• Risky (Score:2, Funny)

    by Tribbin (565963)
    If the water gets 100C. it will boil and leave the processor in an isolating bubble.
  • by kiehlster (844523) on Friday June 06, 2008 @10:02AM (#23682239) Homepage
    I can see it now, "IBM struck with class-action lawsuit after several incidents of computers being left out in the cold of winter cause the processors to explode due to the natural properties of water expanding into ice. Other incidents with water contamination in liquid nitrogen-cooled 3-D processors have resulted in a similar lawsuit."
  • I am not an engineer, but I've been kicking this concept around in my head for a while, short paths FTW. I always thought of thermoelectric cooling solutions, water-through-the-chip... wow
    • BTW, I was thinking of 16 exabytes of RAM for each processor core, on the same chip, so the Bus only feeds the peripherals.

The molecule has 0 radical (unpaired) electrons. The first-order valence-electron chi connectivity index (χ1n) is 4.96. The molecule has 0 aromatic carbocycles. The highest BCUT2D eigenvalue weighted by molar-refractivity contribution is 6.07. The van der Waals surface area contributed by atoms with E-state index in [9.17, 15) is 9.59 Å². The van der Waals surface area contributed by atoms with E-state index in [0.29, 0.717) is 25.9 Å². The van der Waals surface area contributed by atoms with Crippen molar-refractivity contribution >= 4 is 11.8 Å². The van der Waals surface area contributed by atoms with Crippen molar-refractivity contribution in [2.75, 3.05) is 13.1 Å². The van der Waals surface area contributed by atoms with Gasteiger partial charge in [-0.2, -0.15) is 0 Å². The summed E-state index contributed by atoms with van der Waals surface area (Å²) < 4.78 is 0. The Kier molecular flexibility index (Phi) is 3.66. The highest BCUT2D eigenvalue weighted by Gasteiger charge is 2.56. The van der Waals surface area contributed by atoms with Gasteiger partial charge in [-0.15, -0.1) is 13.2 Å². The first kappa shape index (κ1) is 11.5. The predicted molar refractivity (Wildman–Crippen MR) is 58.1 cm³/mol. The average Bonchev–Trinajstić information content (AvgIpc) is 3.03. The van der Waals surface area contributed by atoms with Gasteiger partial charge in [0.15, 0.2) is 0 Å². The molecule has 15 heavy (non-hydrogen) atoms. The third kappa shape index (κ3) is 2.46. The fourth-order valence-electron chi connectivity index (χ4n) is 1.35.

Like I said, IANAE.
  • Funny, I thought that this thing has already existed for a while at IBM? They called it Multi-Chip Module-Vertical (MCM-V) at that time. But maybe just the cooling had to be redone for those power-hungry modern cores.
  • by mad zambian (816201) on Friday June 06, 2008 @10:08AM (#23682321)
    IBM and water cooling of chips is not really new. I remember reading of some research they did back in the 80's when they etched micro channels on the back of processor chips, and forced water through them. IIRC, they reckoned they could eventually dissipate almost 1KW per square centimeter.
    You want to drive bipolar chips fast, you apply more power. And end up with a piece of silicon dissipating way more heat per unit area than an electric fire. Mind you, so do Athlons.
  • by Anonymous Coward
    If you like to read more information on multicore processors, go to http://www.multicoreinfo.com/ [multicoreinfo.com] .

  • plumbing always leaks eventually - what a mess - my system melted down, and there's coolant all over the cpu -- blech. :-P

  • Does anyone remember the good old days when Metal Gate CMOS represented a power efficient process? We have went from CMOS devices consuming milliwatts and microwatts to processors with a 125W+ Total Power Dissipation. This announcement is talking about 180 Watts per layer!